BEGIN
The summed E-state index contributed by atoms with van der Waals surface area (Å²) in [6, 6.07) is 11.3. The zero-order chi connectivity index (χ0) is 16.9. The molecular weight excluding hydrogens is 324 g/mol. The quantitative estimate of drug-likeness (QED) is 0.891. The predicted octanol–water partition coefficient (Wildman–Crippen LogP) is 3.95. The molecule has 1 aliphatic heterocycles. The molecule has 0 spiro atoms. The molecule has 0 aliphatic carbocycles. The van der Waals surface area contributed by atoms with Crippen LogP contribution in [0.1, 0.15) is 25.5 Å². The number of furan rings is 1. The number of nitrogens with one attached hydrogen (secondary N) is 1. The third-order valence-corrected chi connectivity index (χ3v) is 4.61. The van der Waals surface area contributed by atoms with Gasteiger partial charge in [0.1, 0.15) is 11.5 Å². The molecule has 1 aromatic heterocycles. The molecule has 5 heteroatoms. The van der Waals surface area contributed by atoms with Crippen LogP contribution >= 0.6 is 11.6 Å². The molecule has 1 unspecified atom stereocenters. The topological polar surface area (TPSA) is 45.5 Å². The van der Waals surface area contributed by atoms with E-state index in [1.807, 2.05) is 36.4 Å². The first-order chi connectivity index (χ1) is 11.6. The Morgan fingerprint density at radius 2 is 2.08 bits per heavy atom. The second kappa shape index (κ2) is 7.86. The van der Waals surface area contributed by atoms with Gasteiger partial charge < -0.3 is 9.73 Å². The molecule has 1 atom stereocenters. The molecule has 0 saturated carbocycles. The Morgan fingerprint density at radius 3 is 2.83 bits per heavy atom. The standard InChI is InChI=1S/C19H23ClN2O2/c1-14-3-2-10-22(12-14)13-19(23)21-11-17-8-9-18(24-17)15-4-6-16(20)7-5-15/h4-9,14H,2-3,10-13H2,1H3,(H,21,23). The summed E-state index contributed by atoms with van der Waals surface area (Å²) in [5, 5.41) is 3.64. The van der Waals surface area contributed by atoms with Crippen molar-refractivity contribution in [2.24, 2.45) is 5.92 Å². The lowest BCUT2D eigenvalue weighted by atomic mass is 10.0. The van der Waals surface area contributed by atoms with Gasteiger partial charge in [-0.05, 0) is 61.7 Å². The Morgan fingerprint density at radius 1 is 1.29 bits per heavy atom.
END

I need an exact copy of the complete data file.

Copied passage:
The summed E-state index contributed by atoms with van der Waals surface area (Å²) in [6, 6.07) is 11.3. The zero-order chi connectivity index (χ0) is 16.9. The molecular weight excluding hydrogens is 324 g/mol. The quantitative estimate of drug-likeness (QED) is 0.891. The predicted octanol–water partition coefficient (Wildman–Crippen LogP) is 3.95. The molecule has 1 aliphatic heterocycles. The molecule has 0 spiro atoms. The molecule has 0 aliphatic carbocycles. The van der Waals surface area contributed by atoms with Crippen LogP contribution in [0.1, 0.15) is 25.5 Å². The number of furan rings is 1. The number of nitrogens with one attached hydrogen (secondary N) is 1. The third-order valence-corrected chi connectivity index (χ3v) is 4.61. The van der Waals surface area contributed by atoms with Gasteiger partial charge in [0.1, 0.15) is 11.5 Å². The molecule has 1 aromatic heterocycles. The molecule has 5 heteroatoms. The van der Waals surface area contributed by atoms with Crippen LogP contribution >= 0.6 is 11.6 Å². The molecule has 1 unspecified atom stereocenters. The topological polar surface area (TPSA) is 45.5 Å². The van der Waals surface area contributed by atoms with E-state index in [1.807, 2.05) is 36.4 Å². The first-order chi connectivity index (χ1) is 11.6. The Morgan fingerprint density at radius 2 is 2.08 bits per heavy atom. The second kappa shape index (κ2) is 7.86. The van der Waals surface area contributed by atoms with Gasteiger partial charge < -0.3 is 9.73 Å². The molecule has 1 atom stereocenters. The molecule has 0 saturated carbocycles. The Morgan fingerprint density at radius 3 is 2.83 bits per heavy atom. The standard InChI is InChI=1S/C19H23ClN2O2/c1-14-3-2-10-22(12-14)13-19(23)21-11-17-8-9-18(24-17)15-4-6-16(20)7-5-15/h4-9,14H,2-3,10-13H2,1H3,(H,21,23). The summed E-state index contributed by atoms with van der Waals surface area (Å²) in [5, 5.41) is 3.64. The van der Waals surface area contributed by atoms with Crippen molar-refractivity contribution in [2.24, 2.45) is 5.92 Å². The lowest BCUT2D eigenvalue weighted by atomic mass is 10.0. The van der Waals surface area contributed by atoms with Gasteiger partial charge in [-0.05, 0) is 61.7 Å². The Morgan fingerprint density at radius 1 is 1.29 bits per heavy atom.